A tobacconist at a Fishermen's Terminal, F.K. Kirsten Ltd. is a bit of an anachronism in this day and age, when smoking is so unpopular in most places. But more than just cigarettes, 13 blends of pipe tobacco and cigars that can cost up to $31.50 apiece are sold at the 67-year-old business.
So are Kirsten pipes, a world-renowned smoking implement that combines age-old tradition with relatively modern science to provide a much smoother smoke, explained Ric Gahan, manager of the store.
The inventor, Fredrick K. Kirsten, didn't start out trying to come up with a better pipe, said his granddaughter, Lynne Kirsten, who is now president of the company.
"My grandfather was an aeronautical engineer," she said. "He was the head of the first school of aeronautical engineering at the University of Washington."
A professor on the UW faculty from 1915 to 1951, Kirsten was a prolific inventor who was also responsible for building the first wind tunnel at the university back during the Depression, Lynne said. "It's still making money for the university today," she added.
So how did an engineer come to invent a new kind of pipe? Kirsten's doctor told him to stop smoking cigarettes in the 1930s. "And he tried smoking briar pipes," Lynne said, "and he didn't like them, and he was the kind of guy that if he didn't like something, he'd invent something better."
The problem, she explained, was that pipes were around three feet long when they were first invented in Europe, which allowed the smoke t o cool before it reached the pipe bit. When pipes were shortened so they would be easier to carry around, there was no compensation for the lost cooling power, Lynne said.
What Kirsten did in 1936 was use precision-tooled, aeronautical-quality aluminum to invent what he called a "Radiator Stem." It was a significant development.
Between 30 to 50 percent of tobacco is moisture, which is converted into steam when the tobacco is burned, and the steam is not only hot, it contains acids.
"So, in a regular pipe that steam, that moisture doesn't have anyplace to go," Lynne said. "But in our pipes, it hits the metal and it reverts back to a liquid."
Kirsten pipes also include a valve at the end of the pipe near the bowl which can be removed to drain the condensed liquid, said Gahan, who has worked for the company since 1970.
Kirsten Pipe bowls are made in various shapes and finishes from imported Mediterranean briar wood or Turkish meerschaum. The Radiator Stems also come in different shapes and three colors. The pipes retail for $52.50 to $154, Gahan said.
"They're all interchangeable," he said of the different stems and bowls, which screw on and off the pipes. "That's what's really neat about the pipes, Gahan added. "We get pipes that were World War II pipes. They come in for repair, and everything has been kept to such close tolerances, we can fix the pipes and make them just like new."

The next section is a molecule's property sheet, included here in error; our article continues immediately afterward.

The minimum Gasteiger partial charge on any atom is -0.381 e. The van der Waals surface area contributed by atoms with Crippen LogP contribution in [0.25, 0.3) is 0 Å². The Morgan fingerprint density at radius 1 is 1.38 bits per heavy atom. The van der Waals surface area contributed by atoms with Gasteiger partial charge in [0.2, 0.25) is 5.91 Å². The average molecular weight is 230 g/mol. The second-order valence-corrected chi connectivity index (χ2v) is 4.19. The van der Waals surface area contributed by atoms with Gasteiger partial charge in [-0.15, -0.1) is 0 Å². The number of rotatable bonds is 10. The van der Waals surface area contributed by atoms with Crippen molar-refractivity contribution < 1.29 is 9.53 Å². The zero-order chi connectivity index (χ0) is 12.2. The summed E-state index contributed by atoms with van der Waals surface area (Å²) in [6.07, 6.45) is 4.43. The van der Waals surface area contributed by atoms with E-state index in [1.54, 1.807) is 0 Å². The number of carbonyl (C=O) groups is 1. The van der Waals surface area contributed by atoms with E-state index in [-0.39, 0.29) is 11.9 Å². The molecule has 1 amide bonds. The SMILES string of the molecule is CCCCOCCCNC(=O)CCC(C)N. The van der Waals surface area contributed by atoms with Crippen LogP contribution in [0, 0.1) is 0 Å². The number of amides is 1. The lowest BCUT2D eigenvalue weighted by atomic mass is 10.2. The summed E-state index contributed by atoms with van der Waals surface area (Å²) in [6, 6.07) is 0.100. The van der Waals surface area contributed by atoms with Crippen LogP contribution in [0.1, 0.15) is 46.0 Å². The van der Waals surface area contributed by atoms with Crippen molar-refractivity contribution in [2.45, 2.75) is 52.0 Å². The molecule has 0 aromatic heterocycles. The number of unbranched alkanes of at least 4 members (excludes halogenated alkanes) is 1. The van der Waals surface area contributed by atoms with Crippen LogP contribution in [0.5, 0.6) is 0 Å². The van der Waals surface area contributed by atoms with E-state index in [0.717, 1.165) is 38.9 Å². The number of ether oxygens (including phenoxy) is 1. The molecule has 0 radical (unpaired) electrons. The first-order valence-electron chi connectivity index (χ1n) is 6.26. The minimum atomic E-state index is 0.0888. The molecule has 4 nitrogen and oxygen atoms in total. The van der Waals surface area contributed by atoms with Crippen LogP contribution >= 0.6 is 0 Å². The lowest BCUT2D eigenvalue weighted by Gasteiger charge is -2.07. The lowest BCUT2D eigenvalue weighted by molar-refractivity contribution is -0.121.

The pipes are sold all over the world, Lynne said, adding that the pipes are growing in popularity only recently in Japan and China. "I don't think there's a country we haven't sent a Kirsten pipe to," added Gahan.
F.K. Kirsten Ltd. has been located at Fishermen's Terminal since 1989. Before that it was located on Ballard Avenue Northwest for many years, but the company's first retail store opened in Pioneer Square in the mid-1970s.
"People are still coming to us that started as customers in Pioneer Square," Gahan said. Prior to Pioneer Square, the pipes were sold out of the company's Ballard factory.
Lynne estimates that her company makes around 5,000 pipes a year. "But we sell component parts, too, so it's hard to tell," she added.
The company employs seven people in its Ballard factory, but only one of them works on the pipes. The sales of pipes and tobacco make up just 5 to 10 percent of Kirsten's business, Lynne said.
The bulk of the company's business involves making machine parts for the aerospace industry. Customers include Kawasaki Heavy Industries, Mitsubishi, the Boeing Co. and various suppliers of parts to Boeing, Lynne said .
She added that the company also makes medical instruments for the University of Washington.
The aerospace part of the business has taken a major hit as the industry in general and Boeing in particular continue to struggle with a flagging economy. "We're really hurting," Lynne said. Sales of pipes and tobacco products are also down from what they used to be, she added.
"In the '70s, we were worried about selling everything we had in the store," Gahan recalled.
"Now we worry about buying too much," he added.
One thing that would help the tobacco end of the business is if Washington state reduced it current 129-percent tax on cigars, Lynne said, adding that Kirsten's has a lobbyist fighting for that in Olympia.
"And if they reduce the (cigar) tax, that would be a real shot in the arm," Gahan said.
"But you can't ever count on that happening," he added.
Kirsten's also sells lighters, liquor flasks and fine knives to bring in extra cash, but the pipes Lynne's grandfather invented almost seven decades ago continue to be an important part of the family business.
"We're lucky we have the Kirsten pipes to carry us," is how Gahan puts it.